From the Archives: Revisiting Dr. Martin Luther King Jr.

By Sethard A. Beverly

Recently, I read Harry S. Truman’s interesting book, Where the Buck Stops, edited by his daughter Margaret, and published posthumously in 1989. That is when I began to see Dr. Martin L. King Jr. as great.

Truman’s captivating book is a blend of American history and insightful biographical sketches of U.S. presidents, coupled with the refreshing Truman candor—bluntness—in evaluating the performance of each of the former presidents and the one who succeeded him, Dwight D. Eisenhower.

Truman divided his predecessors into three categories: Great, Good, and Some the Nation Could Have Done Without. He graded each accordingly. His “greats,” of course, included George Washington, Thomas Jefferson, and Abraham Lincoln.

Based on Truman’s toughminded measurement of greatness, I was forced to include Martin L. King Jr. as among the truly great leaders of our nation, on par with Washington, Jefferson, and Lincoln. A detailed comparison would prove illuminating but, in summary, one can say

• Washington and Jefferson contributed greatly to the birth of the nation (Revolutionary War/Declaration of Independence).
• Lincoln contributed greatly to the preservation of the union (Civil War/Emancipation Proclamation).
• King contributed greatly to the moral renewal of the nation (Civil Rights movement/Civil Rights legislation).

Each of these leaders was human, of course. Each was flawed, each controversial. Nonetheless, each of them left an indelible mark on American history. We know that they were here. They were makers and shapers of history even beyond our nation. For example, who would have dreamed of hearing students in China and Eastern Europeans singing “We Shall Overcome” during their struggle for freedom and democracy in their respective countries.

Martin Luther King Jr. delivering “I Have a Dream” speech at the 1963 Washington, D.C., civil rights march.

As we approach another Martin Luther King Jr. holiday, we can improve on the moral fiber of our nation by encouraging reflection on the life and work of Dr. King. Some suggestions for reflection follow:

Kings Greatness in Five Dimensions:

1. King stood head and shoulders above his peers. His achievements are larger than life. President George Bush spoke of King’s life as “a metaphor for courage.”
2. Moral Vision. King obviously marched to the beat of a different drummer and became the conscience of the nation in matters of race relations.
3. Servant Leadership. King’s commitment to the poor and oppressed (he was martyred while championing the rights of garbage collectors in Memphis) placed him in the category of what Jesus Christ saw as true greatness: “He that would be great among you, let him be servant of all.”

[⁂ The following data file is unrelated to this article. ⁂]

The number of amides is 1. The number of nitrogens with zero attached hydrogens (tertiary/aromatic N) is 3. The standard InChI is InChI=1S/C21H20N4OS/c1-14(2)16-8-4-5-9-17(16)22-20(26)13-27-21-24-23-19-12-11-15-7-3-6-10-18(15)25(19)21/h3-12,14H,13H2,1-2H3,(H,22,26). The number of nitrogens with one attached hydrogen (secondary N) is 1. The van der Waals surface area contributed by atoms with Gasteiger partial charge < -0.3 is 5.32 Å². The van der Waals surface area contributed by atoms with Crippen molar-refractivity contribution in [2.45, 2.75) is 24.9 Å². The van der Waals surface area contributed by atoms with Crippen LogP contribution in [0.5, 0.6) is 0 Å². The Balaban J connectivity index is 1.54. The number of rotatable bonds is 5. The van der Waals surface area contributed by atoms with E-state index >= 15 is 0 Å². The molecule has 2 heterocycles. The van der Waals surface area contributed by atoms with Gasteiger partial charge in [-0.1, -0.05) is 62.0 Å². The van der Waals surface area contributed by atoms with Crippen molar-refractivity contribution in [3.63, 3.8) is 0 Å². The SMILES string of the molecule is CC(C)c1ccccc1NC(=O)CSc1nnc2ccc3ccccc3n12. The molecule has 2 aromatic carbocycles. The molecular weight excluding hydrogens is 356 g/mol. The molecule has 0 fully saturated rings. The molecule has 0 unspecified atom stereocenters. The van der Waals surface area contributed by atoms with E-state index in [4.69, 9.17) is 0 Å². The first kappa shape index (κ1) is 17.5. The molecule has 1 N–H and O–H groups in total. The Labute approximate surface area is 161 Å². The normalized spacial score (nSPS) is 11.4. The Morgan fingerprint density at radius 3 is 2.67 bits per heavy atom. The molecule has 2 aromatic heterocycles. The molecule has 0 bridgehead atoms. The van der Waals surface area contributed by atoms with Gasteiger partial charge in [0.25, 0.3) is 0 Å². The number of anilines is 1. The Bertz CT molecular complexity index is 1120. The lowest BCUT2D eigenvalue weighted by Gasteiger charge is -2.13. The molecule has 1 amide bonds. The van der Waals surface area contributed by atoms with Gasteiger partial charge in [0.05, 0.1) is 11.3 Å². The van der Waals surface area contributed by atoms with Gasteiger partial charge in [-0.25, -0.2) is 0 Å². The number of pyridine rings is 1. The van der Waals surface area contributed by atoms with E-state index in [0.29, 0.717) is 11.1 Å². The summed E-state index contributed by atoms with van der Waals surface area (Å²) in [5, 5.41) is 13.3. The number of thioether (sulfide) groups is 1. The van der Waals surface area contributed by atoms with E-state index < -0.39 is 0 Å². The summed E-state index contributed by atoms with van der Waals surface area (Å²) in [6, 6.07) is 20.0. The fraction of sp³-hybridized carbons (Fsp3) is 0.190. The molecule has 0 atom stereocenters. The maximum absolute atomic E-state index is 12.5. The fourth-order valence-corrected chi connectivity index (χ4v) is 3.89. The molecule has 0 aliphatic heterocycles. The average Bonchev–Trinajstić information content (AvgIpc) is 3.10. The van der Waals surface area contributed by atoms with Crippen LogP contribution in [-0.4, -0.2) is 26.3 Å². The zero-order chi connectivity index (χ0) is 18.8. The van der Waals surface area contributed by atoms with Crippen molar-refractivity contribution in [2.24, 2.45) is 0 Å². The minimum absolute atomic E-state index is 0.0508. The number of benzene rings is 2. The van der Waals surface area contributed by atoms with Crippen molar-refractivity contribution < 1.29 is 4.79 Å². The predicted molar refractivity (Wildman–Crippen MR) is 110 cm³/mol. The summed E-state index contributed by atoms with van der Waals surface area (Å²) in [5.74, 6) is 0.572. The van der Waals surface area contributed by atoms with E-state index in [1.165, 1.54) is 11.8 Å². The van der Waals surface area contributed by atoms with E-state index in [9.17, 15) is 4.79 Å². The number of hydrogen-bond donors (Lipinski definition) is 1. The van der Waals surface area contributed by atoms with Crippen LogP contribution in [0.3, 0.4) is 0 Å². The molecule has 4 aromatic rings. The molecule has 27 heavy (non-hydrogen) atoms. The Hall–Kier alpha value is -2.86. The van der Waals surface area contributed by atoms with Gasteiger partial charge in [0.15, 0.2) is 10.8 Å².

4. Self-sacrifice. King states it best in an address on February 4, 1968, at Ebenezer Baptist Church, Atlanta. He said then:

“Every now and then I think about my own death, and I don’t think about my own funeral…. I don’t want a long funeral. And if you get somebody to deliver the eulogy, tell them not to talk too long…. Tell them not to mention that I have a Nobel Peace Prize…. Tell them not to mention that I have three or four hundred awards…. I’d like somebody to mention that day that Martin Luther King Jr. tried to give his life serving others. I’d like somebody to say that day that Martin Luther King Jr tried to love somebody….

“Say that I was a drum major for justice. Say that I was a drum major for peace. That I was a drum major for righteousness. And all of the other shallow things will not matter. I won’t have any money to leave behind. I won’t have the fine and luxurious things of life to leave behind. But I just want to leave a committed life behind.”

5. Imprint on the Nation’s History. The annual holiday says much about King’s effect upon the nation. But beyond that, one can point to the nation’s current leadership and their public attitude toward racism and bigotry of all stripes. For example, never, before the King legacy, would we have heard a U. S. president speaking as George Bush did recently:

“When we hear of bombings, obscene phone calls, hate mail, each one of us must speak out. There is no place for this baggage of bigotry [and racism] in the United States of America” (New York Times, January 1990).

Dr. King’s books are still in print and are available at public and college libraries. Here is a list of his writings:

Stride Toward Freedom: The Montgomery Story (New York: Harper Brothers, 1958).
The Measure of a Man (Philadelphia: Christian Education Press, 1959).
Strength to Love (New York: Harper & Row, 1963).
Why We Can’t Wait, New York American Library (New York: Harper & Row, 1964).
Where Do We Go from Here: Chaos or Community? (New York: Harper & Row, 1967).
The Trumpet of Conscience (New York: Harper & Row, 1968).
A Testament of Hope: The Essential Writings of Martin Luther King Jr., edited by James M. Washington (San Francisco: Harper & Row, 1986).

Films on Dr. King can also prove helpful in assessing his life and work. Those listed below are [readily available].

Montgomery to Memphis.
Dr. Martin Luther King Jr. National Holiday, Commemorative Edition.

What revisiting King’s life and work says to me, I pray will say to all:

“Lives of great men all remind us we can make our lives sublime. And, departing, leave behind us footprints on the sands of time” (Henry Wadsworth Longfellow, “Psalm of Life”).

At the time of writing, Sethard Beverly was serving as director of metro-urban ministries for the Board of Church Extension and Home Missions of the Church of God. This article was originally published in the January 1995 issue of Vital Christianity. Republished by permission. Across the United States and around the world, God is on the move in the Church of God. Join the movement. Give life! Donate today at give.jesusisthesubject.org.

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